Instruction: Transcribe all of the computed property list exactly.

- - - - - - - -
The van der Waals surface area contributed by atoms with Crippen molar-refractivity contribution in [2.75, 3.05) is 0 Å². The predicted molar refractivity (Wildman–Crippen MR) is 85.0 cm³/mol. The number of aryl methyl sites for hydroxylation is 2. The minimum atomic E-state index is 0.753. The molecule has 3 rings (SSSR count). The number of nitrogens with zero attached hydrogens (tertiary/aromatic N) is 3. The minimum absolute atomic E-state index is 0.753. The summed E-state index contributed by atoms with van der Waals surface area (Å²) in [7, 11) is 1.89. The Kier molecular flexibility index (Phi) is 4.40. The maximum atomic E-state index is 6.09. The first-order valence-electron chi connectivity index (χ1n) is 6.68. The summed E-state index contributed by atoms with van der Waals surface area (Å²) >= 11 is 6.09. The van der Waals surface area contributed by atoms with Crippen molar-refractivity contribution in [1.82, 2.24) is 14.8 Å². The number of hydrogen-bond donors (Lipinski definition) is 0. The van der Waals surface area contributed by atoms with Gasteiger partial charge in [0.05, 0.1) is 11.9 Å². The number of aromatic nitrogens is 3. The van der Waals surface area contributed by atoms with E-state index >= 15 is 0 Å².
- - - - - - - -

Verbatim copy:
The van der Waals surface area contributed by atoms with Crippen molar-refractivity contribution in [2.75, 3.05) is 0 Å². The predicted molar refractivity (Wildman–Crippen MR) is 85.0 cm³/mol. The number of aryl methyl sites for hydroxylation is 2. The minimum atomic E-state index is 0.753. The molecule has 3 rings (SSSR count). The number of nitrogens with zero attached hydrogens (tertiary/aromatic N) is 3. The minimum absolute atomic E-state index is 0.753. The summed E-state index contributed by atoms with van der Waals surface area (Å²) in [7, 11) is 1.89. The Kier molecular flexibility index (Phi) is 4.40. The maximum atomic E-state index is 6.09. The first-order valence-electron chi connectivity index (χ1n) is 6.68. The summed E-state index contributed by atoms with van der Waals surface area (Å²) >= 11 is 6.09. The van der Waals surface area contributed by atoms with Crippen molar-refractivity contribution in [1.82, 2.24) is 14.8 Å². The number of hydrogen-bond donors (Lipinski definition) is 0. The van der Waals surface area contributed by atoms with Gasteiger partial charge in [0.05, 0.1) is 11.9 Å². The number of aromatic nitrogens is 3. The van der Waals surface area contributed by atoms with E-state index >= 15 is 0 Å².